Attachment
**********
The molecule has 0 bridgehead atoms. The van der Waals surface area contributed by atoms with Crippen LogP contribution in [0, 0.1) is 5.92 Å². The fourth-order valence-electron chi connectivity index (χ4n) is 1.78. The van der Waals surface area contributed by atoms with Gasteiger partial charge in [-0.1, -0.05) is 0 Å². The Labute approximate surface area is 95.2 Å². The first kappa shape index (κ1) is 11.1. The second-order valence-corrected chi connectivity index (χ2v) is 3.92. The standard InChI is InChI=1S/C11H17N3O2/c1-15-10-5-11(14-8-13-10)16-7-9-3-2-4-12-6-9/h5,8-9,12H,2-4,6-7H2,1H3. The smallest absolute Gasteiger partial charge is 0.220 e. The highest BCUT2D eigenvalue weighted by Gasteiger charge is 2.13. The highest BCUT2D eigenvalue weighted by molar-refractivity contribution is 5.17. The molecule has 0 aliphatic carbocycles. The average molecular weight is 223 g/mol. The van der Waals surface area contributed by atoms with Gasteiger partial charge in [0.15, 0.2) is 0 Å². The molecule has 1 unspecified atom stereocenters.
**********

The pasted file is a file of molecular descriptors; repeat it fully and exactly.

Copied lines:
The molecule has 0 bridgehead atoms. The van der Waals surface area contributed by atoms with Crippen LogP contribution in [0, 0.1) is 5.92 Å². The fourth-order valence-electron chi connectivity index (χ4n) is 1.78. The van der Waals surface area contributed by atoms with Gasteiger partial charge in [-0.1, -0.05) is 0 Å². The Labute approximate surface area is 95.2 Å². The first kappa shape index (κ1) is 11.1. The second-order valence-corrected chi connectivity index (χ2v) is 3.92. The standard InChI is InChI=1S/C11H17N3O2/c1-15-10-5-11(14-8-13-10)16-7-9-3-2-4-12-6-9/h5,8-9,12H,2-4,6-7H2,1H3. The smallest absolute Gasteiger partial charge is 0.220 e. The highest BCUT2D eigenvalue weighted by Gasteiger charge is 2.13. The highest BCUT2D eigenvalue weighted by molar-refractivity contribution is 5.17. The molecule has 0 aliphatic carbocycles. The average molecular weight is 223 g/mol. The van der Waals surface area contributed by atoms with Gasteiger partial charge in [0.15, 0.2) is 0 Å². The molecule has 1 unspecified atom stereocenters.